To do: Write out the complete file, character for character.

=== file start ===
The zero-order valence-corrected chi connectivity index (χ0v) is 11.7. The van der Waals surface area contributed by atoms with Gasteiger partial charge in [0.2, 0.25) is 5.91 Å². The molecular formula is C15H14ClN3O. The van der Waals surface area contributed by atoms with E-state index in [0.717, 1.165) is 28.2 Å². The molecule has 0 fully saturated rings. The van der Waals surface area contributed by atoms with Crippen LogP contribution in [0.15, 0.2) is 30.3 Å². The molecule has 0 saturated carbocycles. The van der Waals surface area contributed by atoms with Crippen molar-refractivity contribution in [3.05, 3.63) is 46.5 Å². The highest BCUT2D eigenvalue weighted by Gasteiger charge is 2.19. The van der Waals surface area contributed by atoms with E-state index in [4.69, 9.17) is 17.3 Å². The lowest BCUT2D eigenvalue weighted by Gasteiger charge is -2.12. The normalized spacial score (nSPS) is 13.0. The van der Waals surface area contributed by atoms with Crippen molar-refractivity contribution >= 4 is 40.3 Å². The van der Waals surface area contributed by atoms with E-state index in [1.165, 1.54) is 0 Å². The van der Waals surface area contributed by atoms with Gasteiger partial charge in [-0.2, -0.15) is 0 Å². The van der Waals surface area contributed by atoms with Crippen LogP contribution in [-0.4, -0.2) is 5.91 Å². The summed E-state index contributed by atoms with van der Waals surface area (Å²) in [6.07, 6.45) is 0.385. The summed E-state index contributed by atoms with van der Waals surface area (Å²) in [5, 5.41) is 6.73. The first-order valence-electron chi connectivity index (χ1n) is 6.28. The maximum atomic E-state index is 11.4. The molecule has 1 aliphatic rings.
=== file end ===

The zero-order valence-corrected chi connectivity index (χ0v) is 11.7. The van der Waals surface area contributed by atoms with Gasteiger partial charge in [0.2, 0.25) is 5.91 Å². The molecular formula is C15H14ClN3O. The van der Waals surface area contributed by atoms with E-state index in [0.717, 1.165) is 28.2 Å². The molecule has 0 fully saturated rings. The van der Waals surface area contributed by atoms with Crippen LogP contribution in [0.15, 0.2) is 30.3 Å². The molecule has 0 saturated carbocycles. The van der Waals surface area contributed by atoms with Crippen molar-refractivity contribution in [3.05, 3.63) is 46.5 Å². The highest BCUT2D eigenvalue weighted by Gasteiger charge is 2.19. The van der Waals surface area contributed by atoms with E-state index in [4.69, 9.17) is 17.3 Å². The lowest BCUT2D eigenvalue weighted by Gasteiger charge is -2.12. The normalized spacial score (nSPS) is 13.0. The van der Waals surface area contributed by atoms with Crippen molar-refractivity contribution >= 4 is 40.3 Å². The van der Waals surface area contributed by atoms with E-state index in [1.165, 1.54) is 0 Å². The van der Waals surface area contributed by atoms with Gasteiger partial charge in [-0.2, -0.15) is 0 Å². The van der Waals surface area contributed by atoms with Crippen LogP contribution in [-0.4, -0.2) is 5.91 Å². The summed E-state index contributed by atoms with van der Waals surface area (Å²) in [6.07, 6.45) is 0.385. The summed E-state index contributed by atoms with van der Waals surface area (Å²) in [5, 5.41) is 6.73. The first-order valence-electron chi connectivity index (χ1n) is 6.28. The maximum atomic E-state index is 11.4. The molecule has 1 aliphatic rings.